Phenolic compounds in grapes, wine could have anti-diabetic function: American study

By Cheryl Tay

- Last updated on GMT

Two phenolic compounds found in grapes and wine could help fight diabetes. ©iStock
Two phenolic compounds found in grapes and wine could help fight diabetes. ©iStock
Two phenolic compounds found in grapes and wine could help combat diabetes, according to an American study.

Conducted by Auburn University, the study investigated the effects of resveratrol and its metabolite, piceatannol on α-glucosidase (an enzyme target for certain antidiabetic drugs), and found that they “consistently exerted strong inhibition of mammalian and yeastα-glucosidase activity”​.

The study used 40 male mice randomly divided into four groups of 10 each. They were all put on a high-fat diet for two months, after which two groups were given either resveratrol or piceatannol, and the control groups were given either vehicle or acarbose following a 12-hour overnight fast.

They were then fed sucrose an hour later, before the first one-week washout period, during which their high-fat diets continued. The same process was repeated afterwards, with starch instead of sucrose. After the second and final week-long washout period, the process repeated, this time with glucose instead of sucrose or starch.

Resveratrol was found to be “2.5 times more potent than acarbose in inhibiting yeastα-glucosidase”​, while piceatannol “inhibited the sucrase and maltase activity of α-glucosidase, similar to that of acarbose”​. The mice that had been administered resveratrol and piceatannol had lower blood glucose concentrations than those in the control groups.

The study further stated that the “hypoglycemic effect of resveratrol and piceatannol was primarily dependent on its ability to inhibit α-glucosidase activity following an oral carbohydrate load”​.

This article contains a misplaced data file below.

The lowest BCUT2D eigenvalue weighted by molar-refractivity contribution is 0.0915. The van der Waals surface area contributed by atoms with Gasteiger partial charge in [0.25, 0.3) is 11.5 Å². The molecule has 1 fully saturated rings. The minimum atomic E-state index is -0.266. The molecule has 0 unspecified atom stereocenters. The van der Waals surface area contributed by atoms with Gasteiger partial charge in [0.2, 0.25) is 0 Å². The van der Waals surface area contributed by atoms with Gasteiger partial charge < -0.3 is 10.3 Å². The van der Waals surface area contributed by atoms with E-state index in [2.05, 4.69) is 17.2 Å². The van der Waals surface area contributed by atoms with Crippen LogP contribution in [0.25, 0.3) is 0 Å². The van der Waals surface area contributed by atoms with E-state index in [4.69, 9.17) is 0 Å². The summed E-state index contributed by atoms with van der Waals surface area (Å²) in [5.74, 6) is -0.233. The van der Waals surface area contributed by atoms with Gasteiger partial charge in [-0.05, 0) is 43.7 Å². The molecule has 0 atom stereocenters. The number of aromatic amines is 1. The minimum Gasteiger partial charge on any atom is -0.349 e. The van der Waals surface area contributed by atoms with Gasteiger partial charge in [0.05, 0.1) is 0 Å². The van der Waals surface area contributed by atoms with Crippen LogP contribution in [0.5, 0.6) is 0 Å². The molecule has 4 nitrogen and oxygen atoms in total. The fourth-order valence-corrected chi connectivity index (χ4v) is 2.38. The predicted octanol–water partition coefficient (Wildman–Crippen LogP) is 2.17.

Resveratrol’s other anti-diabetic effects include improved glucose uptake in the liver and muscle, repression of insulin secretion in the pancreas, and caloric restriction, while piceatannol has been shown to modulate insulin signal transduction.

At the moment, commercial α-glucosidase inhibitors prescribed to type 2 diabetes patients consist of acarbose, miglitol and voglibose, which retard carbohydrate digestion and delay glucose absorption. However, their inhibitory effects vary: acarbose and voglibose effectively inhibit mammalian α-glucosidase but are far less effective against yeast α-glucosidase.

Conversely, catechins in green tea and oolong​ tea “inhibited yeast α-glucosidase but were ineffective inhibitors of mammalian α-glucosidase activity”​.

The ability of resveratrol and piceatannol to inhibit both mammalian and yeast α-glucosidase activity led the study to conclude that they have “a promising therapeutic potential for (the) development of stilbene analogues in the control of hyperglycemia”​.


Source: Journal of Nutritional Biochemistry

May 2017, volume 47, pages 86 — 93

Authors: Albert J. Zhang, et al.

Related topics Research

Related news

Follow us


View more


Nutra Champions Podcast

Nutra Champions Podcast